Google’s Acquisition Puts it in New Arena

Google Moves Boldly Into New ‘Construction’ Role

I once sat with Jack Kent Cooke, the late owner of the Washington Redskins football team and Los Angeles Lakers basketball team—and New York’s Chrysler Building—as he told me how he acquired the rights to own the expansion Los Angeles Kings hockey team. In his gravelly and boisterous voice, he shouted, “They [the opposing group] told me, ‘You can’t own this team; you don’t have anywhere for them to play.’ [The Lakers were a tenant in another arena at the time. I believe the new group had obtained the hockey rights for that arena.] I told them, ‘We’ll see about that!’ and I built the [“Fabulous”] Forum.” And he was indeed awarded the team.

This story came to mind this morning as I was reviewing the information around Google’s $12.5 billion purchase to acquire Motorola Mobility Holdings and its 17,000-plus patents—allowing it to enter the business of making cellphones and tablets. I was reading the Official Google Blog post from Larry Page, Google’s chief executive, announcing the deal.

“Given Android’s phenomenal success, we are always looking for new ways to supercharge the Android ecosystem,” Page wrote. “That is why I am so excited today to announce that we have agreed to acquire Motorola.”

But it was further down the post that got me thinking. “We recently explained how companies including Microsoft and Apple are banding together in anti-competitive patent attacks on Android,” Page wrote. That sentence included a link to an August 4 post by David Drummond, Google’s senior vice president and chief legal officer that ended with this quote: “Our competitors are waging a patent war on Android and working together to keep us from getting patents that would help balance the scales.”

Basically, Page and Drummond have just built their “Forum”—minus all those nasty construction headaches. So the move shouldn’t come as that much of a surprise. “Computing is moving onto mobile,” Page had previously said in a New York Times interview. “Even if I have a computer next to me, I’ll still be on my mobile device.”

More analysis comes from today’s New York Times: “‘For Google, it’s important for them to make sure that the mobile space is not dominated by one company, that being Apple,’ said Steve Weinstein, an analyst at Pacific Crest Securities. By acquiring Motorola, he said, they ‘can drive down costs and create a product that is pioneering with Google services around it.’”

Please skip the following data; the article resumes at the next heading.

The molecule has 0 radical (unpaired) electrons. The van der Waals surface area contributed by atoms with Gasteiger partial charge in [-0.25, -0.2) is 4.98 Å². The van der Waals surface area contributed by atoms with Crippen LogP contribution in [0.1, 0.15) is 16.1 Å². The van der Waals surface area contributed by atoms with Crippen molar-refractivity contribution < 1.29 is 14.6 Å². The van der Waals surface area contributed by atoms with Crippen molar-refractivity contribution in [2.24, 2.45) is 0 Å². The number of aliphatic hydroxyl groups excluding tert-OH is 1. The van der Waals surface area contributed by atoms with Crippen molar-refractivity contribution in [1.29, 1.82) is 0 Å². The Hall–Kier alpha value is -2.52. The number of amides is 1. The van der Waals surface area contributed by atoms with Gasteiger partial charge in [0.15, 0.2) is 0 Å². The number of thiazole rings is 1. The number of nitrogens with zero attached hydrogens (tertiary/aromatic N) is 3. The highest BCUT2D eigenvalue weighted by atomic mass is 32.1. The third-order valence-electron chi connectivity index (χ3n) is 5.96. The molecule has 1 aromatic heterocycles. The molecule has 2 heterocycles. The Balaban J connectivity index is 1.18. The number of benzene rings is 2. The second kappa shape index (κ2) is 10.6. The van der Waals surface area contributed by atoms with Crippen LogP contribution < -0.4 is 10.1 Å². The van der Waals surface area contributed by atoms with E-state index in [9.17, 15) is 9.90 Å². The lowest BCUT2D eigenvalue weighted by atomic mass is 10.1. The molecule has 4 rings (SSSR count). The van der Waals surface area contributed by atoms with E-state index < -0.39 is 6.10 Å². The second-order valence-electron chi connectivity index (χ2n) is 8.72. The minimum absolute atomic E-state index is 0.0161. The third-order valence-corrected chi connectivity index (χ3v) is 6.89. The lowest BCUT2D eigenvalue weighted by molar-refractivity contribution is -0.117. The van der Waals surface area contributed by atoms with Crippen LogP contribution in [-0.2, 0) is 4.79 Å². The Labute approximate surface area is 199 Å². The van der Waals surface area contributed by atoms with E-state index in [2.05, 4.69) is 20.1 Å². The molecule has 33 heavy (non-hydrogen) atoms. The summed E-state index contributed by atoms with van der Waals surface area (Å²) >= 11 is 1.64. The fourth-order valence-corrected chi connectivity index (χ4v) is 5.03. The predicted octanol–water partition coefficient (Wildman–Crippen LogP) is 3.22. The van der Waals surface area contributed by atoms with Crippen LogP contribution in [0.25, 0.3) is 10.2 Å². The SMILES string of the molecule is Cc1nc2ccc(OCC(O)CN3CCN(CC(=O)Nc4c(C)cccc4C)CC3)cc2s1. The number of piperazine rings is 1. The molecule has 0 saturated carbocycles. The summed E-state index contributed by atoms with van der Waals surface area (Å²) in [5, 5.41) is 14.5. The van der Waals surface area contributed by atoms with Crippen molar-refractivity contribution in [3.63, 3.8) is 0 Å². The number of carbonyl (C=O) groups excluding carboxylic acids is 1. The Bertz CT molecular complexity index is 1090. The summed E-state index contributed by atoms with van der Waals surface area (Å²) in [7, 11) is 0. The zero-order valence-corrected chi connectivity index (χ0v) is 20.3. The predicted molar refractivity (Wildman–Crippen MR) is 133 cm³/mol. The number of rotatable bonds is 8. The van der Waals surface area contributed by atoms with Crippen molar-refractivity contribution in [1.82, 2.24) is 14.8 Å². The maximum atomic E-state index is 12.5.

Apparently, the deal should go through because Google would be getting into a new business rather than increasing its share in one it already controls. Phones running Google’s Android system accounted for 43.4% of smartphones sold in the second quarter, according to Gartner research. But Google has apparently been sensitive to customer complaints that the phones are too complicated “because Google works with 39 phone makers that use different versions of Android across their platforms, resulting in variable performances.” (That is according to Richard Doherty, research director for Envisioneering Group, a market research and consulting firm.) Apple, however, controls both its device and software—a model Google apparently covets.

One concern analysts have is that Android would no longer be an open platform, but Page addressed that on his blog post. “This acquisition will not change our commitment to run Android as an open platform,” he wrote. “Motorola will remain a licensee of Android and Android will remain open. We will run Motorola as a separate business. Many hardware partners have contributed to Android’s success and we look forward to continuing to work with all of them to deliver outstanding user experiences.”

Page signed off by writing that “the combination of Google and Motorola will not only supercharge Android, but will also enhance competition and offer consumers accelerating innovation, greater choice, and wonderful user experiences…I look forward to welcoming Motorolans to our family of Googlers.”

Interesting that he needed that quirky last sentence. Like Cooke—who at one time held the Guinness record for largest divorce settlement (Judge Wapner of People’s Court fame presided over that ruling while serving on the Los Angeles County Superior Court)—Page has bravado. He just expresses it in different ways.


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